The people of Judah have a choice. Who will they look to for help against the Assyrians? The chariots of Egypt - or the hand of God?
Wednesday, March 30, 2016
"Go now, write it before them on a tablet and inscribe it in a book, so that it may be for a time to come as a witness forever. For they are a rebellious people, faithless children, children who will not hear the instruction of the Lord; who say to the seers, 'Do not see'; and to the prophets, 'Do not prophesy to us what is right; speak to us smooth things, prophesy illusions, leave the way, turn aside from the path, let us hear no more about the Holy One of Israel" (vs. 8-11).
One danger in our relationship with the Lord is that of slipping into taking Him for granted. I believe this threat is especially possible for those who have spent many years in the faith, or been raised in the Church from an early age. The problem of coasting on "spiritual automatic pilot" is very real, and very perilous.
Monday, March 28, 2016
Honestly, I am not sure what to make of much of the material in Isaiah 28. Some of it seems to be referring to things of which only Isaiah's original audience may have been aware. Amid the confusion, there is one verse, however, which later resonated throughout the New Testament. It became a cornerstone scripture which itself speaks of a "cornerstone."
Wednesday, March 23, 2016
Just when it looked like the Bible would be ending prematurely at this point, what with the northern kingdom of Israel wiped out and Sennacherib's Assyrian army threatening to do the exact same to the southern kingdom of Judah, God reveals that He is still in control. Jerusalem slips through the Assyrians' fingers. The nation lives, and Sennacherib dies.
Things certainly look bleak for Judah in II Kings 18. King Hezekiah, a good ruler, refuses to bend his knee to the Assyrian king Sennacherib. Instead, he cleanses the countryside of pagan idols and urges his people to return to the Lord. However, Judah's northern neighbor, Israel, falls to the Assyrians and its Jewish identity is extinguished through a policy of forced relocation and exile. Now the Assyrian army has taken over the fortified cities of Judah and is massing against Jerusalem herself. Who can possibly save her?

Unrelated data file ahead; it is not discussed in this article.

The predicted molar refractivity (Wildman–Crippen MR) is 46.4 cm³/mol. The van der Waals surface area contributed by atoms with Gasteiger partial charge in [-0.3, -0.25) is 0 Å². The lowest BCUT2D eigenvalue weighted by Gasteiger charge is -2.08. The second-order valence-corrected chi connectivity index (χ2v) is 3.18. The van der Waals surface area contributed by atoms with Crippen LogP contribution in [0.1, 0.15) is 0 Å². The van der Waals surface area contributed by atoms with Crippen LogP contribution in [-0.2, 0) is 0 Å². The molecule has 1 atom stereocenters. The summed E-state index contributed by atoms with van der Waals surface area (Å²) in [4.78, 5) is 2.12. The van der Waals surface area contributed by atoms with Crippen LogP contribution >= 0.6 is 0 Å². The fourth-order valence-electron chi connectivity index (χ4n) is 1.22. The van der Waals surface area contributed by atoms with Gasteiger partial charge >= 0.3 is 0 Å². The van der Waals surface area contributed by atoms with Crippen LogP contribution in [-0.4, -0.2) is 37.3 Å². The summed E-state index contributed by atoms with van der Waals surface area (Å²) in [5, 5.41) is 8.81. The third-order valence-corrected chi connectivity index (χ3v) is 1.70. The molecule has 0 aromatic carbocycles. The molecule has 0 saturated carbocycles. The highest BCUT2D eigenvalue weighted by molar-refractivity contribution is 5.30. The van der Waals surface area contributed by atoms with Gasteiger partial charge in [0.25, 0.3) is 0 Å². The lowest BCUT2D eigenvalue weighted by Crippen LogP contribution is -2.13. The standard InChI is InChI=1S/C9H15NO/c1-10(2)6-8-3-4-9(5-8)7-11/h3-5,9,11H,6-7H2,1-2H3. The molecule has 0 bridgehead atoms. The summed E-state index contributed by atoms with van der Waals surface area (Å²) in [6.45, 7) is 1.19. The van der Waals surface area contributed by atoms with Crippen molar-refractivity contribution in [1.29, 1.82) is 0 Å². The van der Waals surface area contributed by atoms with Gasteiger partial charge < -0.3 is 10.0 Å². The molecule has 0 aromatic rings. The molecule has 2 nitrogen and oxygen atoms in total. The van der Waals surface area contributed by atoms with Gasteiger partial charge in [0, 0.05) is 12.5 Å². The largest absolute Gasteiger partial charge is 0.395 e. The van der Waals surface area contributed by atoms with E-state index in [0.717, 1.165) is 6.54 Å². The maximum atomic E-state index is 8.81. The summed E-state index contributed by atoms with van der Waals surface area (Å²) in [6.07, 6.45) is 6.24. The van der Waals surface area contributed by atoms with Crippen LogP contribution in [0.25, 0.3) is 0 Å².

Tuesday, March 22, 2016
Monday, March 21, 2016
I have never been one to advocate the pursuit of righteousness simply for the blessings that it brings. That sounds too mercenary to me. As Christians, we should do the right thing because God commands it and we agree with Him about what is good. As His children, we want to please Him. However, it should be noted that there are "fringe benefits" that often come from doing the right thing. Psalm 112 celebrates the rewards of righteousness in contrast to the woes of the wicked.
Hosea 12 covers some familiar ground for those who have read Genesis and Exodus. The prophet reviews a few historical highlights from the time of the patriarchs as evidence that God's people have always struggled with sin and rebellion.
Saturday, March 19, 2016
All of us probably know parents who mourn a lost son or daughter. Even if not physically absent, they may be spiritually lost or relationally estranged. The heartbreak in such situations is real. And Hosea tells us that God knows exactly what that feeling is like.
You can tell a lot about the context of a people based on their literature. This is no less true when it comes to a biblical example like Hosea and his audience. Speaking to a farming nation, Hosea uses a number of agricultural analogies to drive his points home.
Thursday, March 17, 2016
Wednesday, March 16, 2016
Hosea 6 picks up right where the last chapter left off. The opening verses are the cry of the Israelites as they seek to return to the Lord their God. And tucked inside of them is an eye-opening revelation, a reference to something yet to come.
"Don't make me angry. You wouldn't like me when I'm angry." A quote from Hosea? No. Actually those words are David/Bruce Banner's, before he turns into the rampaging Incredible Hulk. However, the same sentiment applies to Hosea 5.